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The spectres of history haunt Irish fiction. In this compelling study, Matthew Schultz maps these rhetorical hauntings across a wide range of postcolonial Irish novels, and defines the spectre as a non-present presence that simultaneously symbolises and analyses an overlapping of Irish myth and Irish history.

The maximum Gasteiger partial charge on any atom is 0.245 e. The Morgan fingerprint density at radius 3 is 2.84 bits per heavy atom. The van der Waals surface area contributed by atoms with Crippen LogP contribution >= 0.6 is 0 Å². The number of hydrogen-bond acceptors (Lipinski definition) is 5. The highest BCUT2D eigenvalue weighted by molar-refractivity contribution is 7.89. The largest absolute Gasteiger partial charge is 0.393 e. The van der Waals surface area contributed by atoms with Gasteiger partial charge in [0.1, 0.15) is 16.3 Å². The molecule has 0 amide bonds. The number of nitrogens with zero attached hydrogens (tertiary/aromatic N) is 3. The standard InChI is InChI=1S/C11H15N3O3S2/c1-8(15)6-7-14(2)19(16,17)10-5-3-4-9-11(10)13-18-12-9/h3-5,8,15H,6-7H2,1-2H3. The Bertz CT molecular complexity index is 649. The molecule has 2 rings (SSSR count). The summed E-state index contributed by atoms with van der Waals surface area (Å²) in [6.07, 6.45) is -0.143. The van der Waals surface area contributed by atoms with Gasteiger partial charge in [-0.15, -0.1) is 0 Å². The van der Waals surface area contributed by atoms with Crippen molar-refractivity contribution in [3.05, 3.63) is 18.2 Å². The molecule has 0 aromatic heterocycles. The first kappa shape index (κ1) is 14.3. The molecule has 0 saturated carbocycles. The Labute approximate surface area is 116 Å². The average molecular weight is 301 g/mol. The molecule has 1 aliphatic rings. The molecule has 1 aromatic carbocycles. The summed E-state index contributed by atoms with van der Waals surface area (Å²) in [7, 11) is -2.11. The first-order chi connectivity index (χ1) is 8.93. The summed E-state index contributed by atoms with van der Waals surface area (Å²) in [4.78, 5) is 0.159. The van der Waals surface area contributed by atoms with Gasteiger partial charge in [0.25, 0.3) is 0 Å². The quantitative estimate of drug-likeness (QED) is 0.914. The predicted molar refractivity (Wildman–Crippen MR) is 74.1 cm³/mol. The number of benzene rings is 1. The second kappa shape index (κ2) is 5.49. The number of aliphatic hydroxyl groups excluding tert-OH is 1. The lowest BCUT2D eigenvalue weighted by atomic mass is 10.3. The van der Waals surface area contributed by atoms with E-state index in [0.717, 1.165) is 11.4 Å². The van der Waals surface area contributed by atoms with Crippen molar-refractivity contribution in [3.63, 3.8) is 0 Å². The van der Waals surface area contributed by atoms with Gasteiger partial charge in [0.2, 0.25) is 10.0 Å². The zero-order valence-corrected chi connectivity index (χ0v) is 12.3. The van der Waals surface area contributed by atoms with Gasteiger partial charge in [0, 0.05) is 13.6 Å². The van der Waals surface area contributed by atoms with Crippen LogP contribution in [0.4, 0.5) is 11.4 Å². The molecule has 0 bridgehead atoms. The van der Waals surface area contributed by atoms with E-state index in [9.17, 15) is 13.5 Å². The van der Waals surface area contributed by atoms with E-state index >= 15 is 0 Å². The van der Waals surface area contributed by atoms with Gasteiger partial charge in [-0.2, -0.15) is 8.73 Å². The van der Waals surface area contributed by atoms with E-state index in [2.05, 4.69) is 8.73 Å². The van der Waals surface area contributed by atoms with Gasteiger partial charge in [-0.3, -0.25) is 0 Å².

By exploring this exchange between literary discourse and historical events, Haunted historiographies provides literary historians and cultural critics with a theory of the spectre that exposes the various complex ways in which novelists remember, represent and reinvent historical narrative. It juxtaposes canonical and non-canonical novels that complicate long-held assumptions about four definitive events in modern Irish history - the Great Famine, the Irish Revolution, the Second World War and the Northern Irish Troubles - to demonstrate how historiographical Irish fiction from James Joyce and Samuel Beckett to Roddy Doyle and Sebastian Barry is both a product of Ireland's colonial history and also the rhetorical means by which a post-colonial culture has emerged.